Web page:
In New York City in 1969, Andrei Codrescu, a Romanian poet just beginning to master the American vernacular, began writing The Life & Times of an Involuntary Genius (1975), a memoir of antic Communist youth now recognized as a classic of comic self-creation. “There I was, twenty-three years old, the possessor of a wealth of experience which had already spawned an equal if not greater quantity of mythicizing anecdotes.”
Anecdote 1: He was the intellectual love child of Transylvania’s great culture heroes, Dracula and Ionesco, twin totems of the Immortal and the Absurd. Anecdote 2: He was a political exile from Communist Europe, and everyone knows that all exiles are geniuses. A later anecdote — the one about the enormous file the INS had collected on him and his left-wing Neo-Beat activities — provides the subject of the sequel, In America’s Shoes (1983), the mock epic of his quest to become a U.S. citizen.
This new book collects both of Codrescu’s memoirs, together with the now-middle-aged author’s wry notes on the young man who wrote them. While traveling the road from the Balkan forest to the land of the free, he writes, “I never abandoned my rebellious Romanian generation, within which I’d been raised a baby dissident destined for great things and prison. I just put on a cape ‘— a Dracula cape, with a star-spangled lining —’ to complete the picture.”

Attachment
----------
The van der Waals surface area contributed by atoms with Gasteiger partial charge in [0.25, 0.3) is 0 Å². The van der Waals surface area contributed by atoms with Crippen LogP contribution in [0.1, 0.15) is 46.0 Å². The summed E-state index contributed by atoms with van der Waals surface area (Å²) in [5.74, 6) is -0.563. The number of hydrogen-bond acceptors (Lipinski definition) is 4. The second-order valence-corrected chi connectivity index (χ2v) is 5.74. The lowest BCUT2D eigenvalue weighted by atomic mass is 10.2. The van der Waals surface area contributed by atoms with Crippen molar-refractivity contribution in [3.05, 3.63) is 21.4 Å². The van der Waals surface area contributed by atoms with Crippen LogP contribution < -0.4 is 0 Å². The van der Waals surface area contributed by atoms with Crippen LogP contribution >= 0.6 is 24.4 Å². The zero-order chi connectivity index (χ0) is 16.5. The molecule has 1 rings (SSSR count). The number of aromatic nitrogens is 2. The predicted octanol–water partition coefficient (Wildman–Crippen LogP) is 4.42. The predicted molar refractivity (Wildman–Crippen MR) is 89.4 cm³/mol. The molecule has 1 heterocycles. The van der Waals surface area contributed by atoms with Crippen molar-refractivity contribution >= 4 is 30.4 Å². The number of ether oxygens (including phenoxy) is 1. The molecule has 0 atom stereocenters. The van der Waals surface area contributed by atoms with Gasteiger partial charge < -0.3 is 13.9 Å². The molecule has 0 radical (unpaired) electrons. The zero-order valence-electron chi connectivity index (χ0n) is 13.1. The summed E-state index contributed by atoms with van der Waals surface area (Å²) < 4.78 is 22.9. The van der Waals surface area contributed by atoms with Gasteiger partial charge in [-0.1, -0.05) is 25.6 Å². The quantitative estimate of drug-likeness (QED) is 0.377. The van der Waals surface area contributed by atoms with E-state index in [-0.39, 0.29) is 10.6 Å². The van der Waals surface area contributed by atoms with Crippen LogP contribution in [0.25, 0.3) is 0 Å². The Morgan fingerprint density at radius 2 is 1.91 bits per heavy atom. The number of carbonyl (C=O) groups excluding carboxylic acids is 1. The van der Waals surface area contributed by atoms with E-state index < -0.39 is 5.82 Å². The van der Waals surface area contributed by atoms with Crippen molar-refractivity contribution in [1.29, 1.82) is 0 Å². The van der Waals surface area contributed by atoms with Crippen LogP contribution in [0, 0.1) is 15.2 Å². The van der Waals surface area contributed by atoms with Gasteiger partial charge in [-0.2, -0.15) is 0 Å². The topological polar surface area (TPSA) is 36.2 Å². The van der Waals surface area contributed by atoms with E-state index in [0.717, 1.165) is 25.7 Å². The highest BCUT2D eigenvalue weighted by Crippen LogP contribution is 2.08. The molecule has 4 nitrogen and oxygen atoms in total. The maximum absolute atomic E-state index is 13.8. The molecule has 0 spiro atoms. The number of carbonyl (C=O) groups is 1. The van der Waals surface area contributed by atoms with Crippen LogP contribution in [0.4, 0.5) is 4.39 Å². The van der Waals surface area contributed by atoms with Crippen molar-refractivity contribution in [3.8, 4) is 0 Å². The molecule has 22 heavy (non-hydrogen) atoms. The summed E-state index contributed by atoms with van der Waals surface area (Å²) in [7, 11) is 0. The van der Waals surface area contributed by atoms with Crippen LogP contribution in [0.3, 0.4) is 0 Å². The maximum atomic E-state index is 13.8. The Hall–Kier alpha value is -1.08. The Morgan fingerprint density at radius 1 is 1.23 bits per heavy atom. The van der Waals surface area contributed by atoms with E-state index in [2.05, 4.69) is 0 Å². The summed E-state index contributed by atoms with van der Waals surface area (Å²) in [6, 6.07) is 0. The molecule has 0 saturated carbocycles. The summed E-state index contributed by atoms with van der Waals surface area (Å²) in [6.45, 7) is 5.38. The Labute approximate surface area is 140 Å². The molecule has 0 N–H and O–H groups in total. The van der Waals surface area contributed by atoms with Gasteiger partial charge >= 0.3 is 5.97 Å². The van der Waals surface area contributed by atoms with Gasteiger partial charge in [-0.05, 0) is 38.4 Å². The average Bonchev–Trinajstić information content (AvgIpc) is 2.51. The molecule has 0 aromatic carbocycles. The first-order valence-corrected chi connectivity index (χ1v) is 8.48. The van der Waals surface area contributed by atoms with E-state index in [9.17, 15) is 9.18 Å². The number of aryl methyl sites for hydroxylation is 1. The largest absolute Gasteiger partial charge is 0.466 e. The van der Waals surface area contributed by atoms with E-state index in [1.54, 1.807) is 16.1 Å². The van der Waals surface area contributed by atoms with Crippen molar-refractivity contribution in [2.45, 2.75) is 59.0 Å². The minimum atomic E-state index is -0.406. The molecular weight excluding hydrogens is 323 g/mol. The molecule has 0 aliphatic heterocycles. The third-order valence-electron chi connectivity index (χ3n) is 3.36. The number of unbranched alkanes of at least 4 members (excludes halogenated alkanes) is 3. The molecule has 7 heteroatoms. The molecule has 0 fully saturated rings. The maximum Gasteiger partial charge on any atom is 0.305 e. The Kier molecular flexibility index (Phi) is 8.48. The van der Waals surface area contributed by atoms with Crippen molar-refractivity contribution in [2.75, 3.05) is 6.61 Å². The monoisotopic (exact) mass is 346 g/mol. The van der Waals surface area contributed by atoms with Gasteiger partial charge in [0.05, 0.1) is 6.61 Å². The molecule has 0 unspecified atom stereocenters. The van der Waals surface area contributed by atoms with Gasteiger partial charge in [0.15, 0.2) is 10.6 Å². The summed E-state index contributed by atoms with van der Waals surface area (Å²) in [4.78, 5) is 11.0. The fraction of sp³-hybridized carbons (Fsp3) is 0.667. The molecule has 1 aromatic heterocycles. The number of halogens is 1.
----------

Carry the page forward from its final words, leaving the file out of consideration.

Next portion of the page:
The Algeresque story of how Andrei Perlmutter, a bright kid growing up in the Stalinist backwater of 1950s Romania, manages to vault himself into the heart of ’60s American counterculture as Andrei Codrescu, Transylvanian exotic and man of letters. . . [Written] with enormous verve . . . it is not only a self-portrait of the future poet, travel writer, NPR broadcaster and novelist but a thumbnail history of recent American literary Bohemia.